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Tigran Hamasyan: A Pianist's Mellow Ode To 'Mother'

Tigran Hamasyan lets the melody sing a song of yearning and hope in "Mother, Where Are You?"
Christian Ducasse
Tigran Hamasyan lets the melody sing a song of yearning and hope in "Mother, Where Are You?"

With a firm yet delicate touch, 24-year-old jazz pianist Tigran Hamasyan plays what he says is "simply one of the most beautiful melodies I have ever heard." He's referring to "Mother, Where Are You?" — an Armenian folk song which addresses many mothers, from the mother of Jesus to Mother Nature to the Armenian Mother Goddess Anahit. The song, featured on Hamasyan's new album A Fable, is part of the pianist's heritage. He was born in Armenia, his family came to the U.S. when he was 16, and he's been picking up jazz prizes and building a reputation ever since.

Choirs and opera singers have given voice to the hymn, soaring to the heavens in their renditions. But in his wordless version, Hamasyan shows restraint not always present in a musician so young. He wisely lets the melody sing its song of yearning and hope and praise, adding just an occasional tremolo or grace note, bringing a bit of quickness to the pace, then slowing on down. In his mellow hands, that beautiful melody embraces the listener like a mother's arms.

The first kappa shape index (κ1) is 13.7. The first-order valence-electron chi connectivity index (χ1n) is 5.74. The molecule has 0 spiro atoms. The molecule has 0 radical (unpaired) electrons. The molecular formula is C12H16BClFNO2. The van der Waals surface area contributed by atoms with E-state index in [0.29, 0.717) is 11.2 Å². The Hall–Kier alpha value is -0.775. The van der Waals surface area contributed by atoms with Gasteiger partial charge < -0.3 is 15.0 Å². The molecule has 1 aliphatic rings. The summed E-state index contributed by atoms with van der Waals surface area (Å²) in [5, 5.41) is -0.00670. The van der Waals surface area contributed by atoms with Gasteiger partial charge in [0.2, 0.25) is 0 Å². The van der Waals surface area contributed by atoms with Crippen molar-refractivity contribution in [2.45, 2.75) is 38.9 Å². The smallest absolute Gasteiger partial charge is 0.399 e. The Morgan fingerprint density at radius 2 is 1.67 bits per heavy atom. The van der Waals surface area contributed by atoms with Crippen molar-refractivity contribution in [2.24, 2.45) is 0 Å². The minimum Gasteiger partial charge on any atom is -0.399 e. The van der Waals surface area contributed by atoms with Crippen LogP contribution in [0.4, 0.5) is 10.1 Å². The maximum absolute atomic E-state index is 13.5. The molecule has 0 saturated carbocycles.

Copyright 2022 NPR. To see more, visit https://www.npr.org.

Marc Silver
Marc Silver, who edits NPR's global health blog, has been a reporter and editor for the Baltimore Jewish Times, U.S. News & World Report and National Geographic. He is the author of Breast Cancer Husband: How to Help Your Wife (and Yourself) During Diagnosis, Treatment and Beyond and co-author, with his daughter, Maya Silver, of My Parent Has Cancer and It Really Sucks: Real-Life Advice From Real-Life Teens. The NPR story he co-wrote with Rebecca Davis and Viola Kosome -- 'No Sex For Fish' — won a Sigma Delta Chi award for online reporting from the Society of Professional Journalists.